I would suggest that the caregiver does not use a teaspoon, or any spoon for that matter. Eyedroppers, syringes or even baby dolls’ nursing bottles are much easier to fill with the formula and to administer orally.
Eyedroppers are available at pharmacies. You may even already have one in your home. There are two types of eyedroppers – glass and plastic. The plastic ones are preferred for obvious reasons. Squeeze the rubber-bulb and place the nozzle into the formula then release the pressure and allow the liquid to rise into the tube. You can now introduce droplets of formula into the pup’ mouth – slowly and not in squirts.
Syringes are also easy to purchase. A 1ml syringe (tuberculin syringe) can be used. Cut off the conus (nozzle) of the syringe and make the hole slightly larger.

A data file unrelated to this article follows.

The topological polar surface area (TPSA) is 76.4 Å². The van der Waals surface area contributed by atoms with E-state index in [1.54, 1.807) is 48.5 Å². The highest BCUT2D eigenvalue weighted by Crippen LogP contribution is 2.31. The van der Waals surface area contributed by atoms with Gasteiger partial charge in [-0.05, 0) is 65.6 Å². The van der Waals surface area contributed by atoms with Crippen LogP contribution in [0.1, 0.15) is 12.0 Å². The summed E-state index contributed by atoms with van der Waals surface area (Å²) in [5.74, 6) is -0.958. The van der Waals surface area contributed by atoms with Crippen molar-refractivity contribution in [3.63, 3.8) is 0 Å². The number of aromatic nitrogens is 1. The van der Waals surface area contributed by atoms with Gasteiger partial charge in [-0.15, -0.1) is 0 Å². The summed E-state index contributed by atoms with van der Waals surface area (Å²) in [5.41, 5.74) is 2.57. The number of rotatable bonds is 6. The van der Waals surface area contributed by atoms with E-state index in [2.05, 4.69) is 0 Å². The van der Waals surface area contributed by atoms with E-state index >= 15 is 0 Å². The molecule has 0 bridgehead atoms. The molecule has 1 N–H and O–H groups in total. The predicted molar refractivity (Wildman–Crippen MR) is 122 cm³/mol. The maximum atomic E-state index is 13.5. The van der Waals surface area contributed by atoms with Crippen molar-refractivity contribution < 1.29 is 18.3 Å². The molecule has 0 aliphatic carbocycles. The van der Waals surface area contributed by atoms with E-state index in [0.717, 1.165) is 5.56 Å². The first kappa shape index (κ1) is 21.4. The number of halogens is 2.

I mentioned baby dolls’ nursing bottles simply because I have seen them used successfully to feed both kittens and puppies. Again, after enlarging the aperture of the nipple, fill with the formula and feed the pups/kittens slowly. Actually, at least theoretically, this “baby/dolly nurser” is a good option, because it stimulates the suckling reflex in the puppy. Feed in small amounts at intervals, as the pup/kitten will get tired more quickly from suckling and would need to rest.

(i) If you are going to use the nursing bottle, do not hold the pup as you would hold a baby being nursed. Place the pup on its stomach – insert the nipple into its mouth at a 45° angle (half of a 90° angle); this method reduces the possibility of air getting into the stomach and negates the need for the caregiver to “burp” the pup.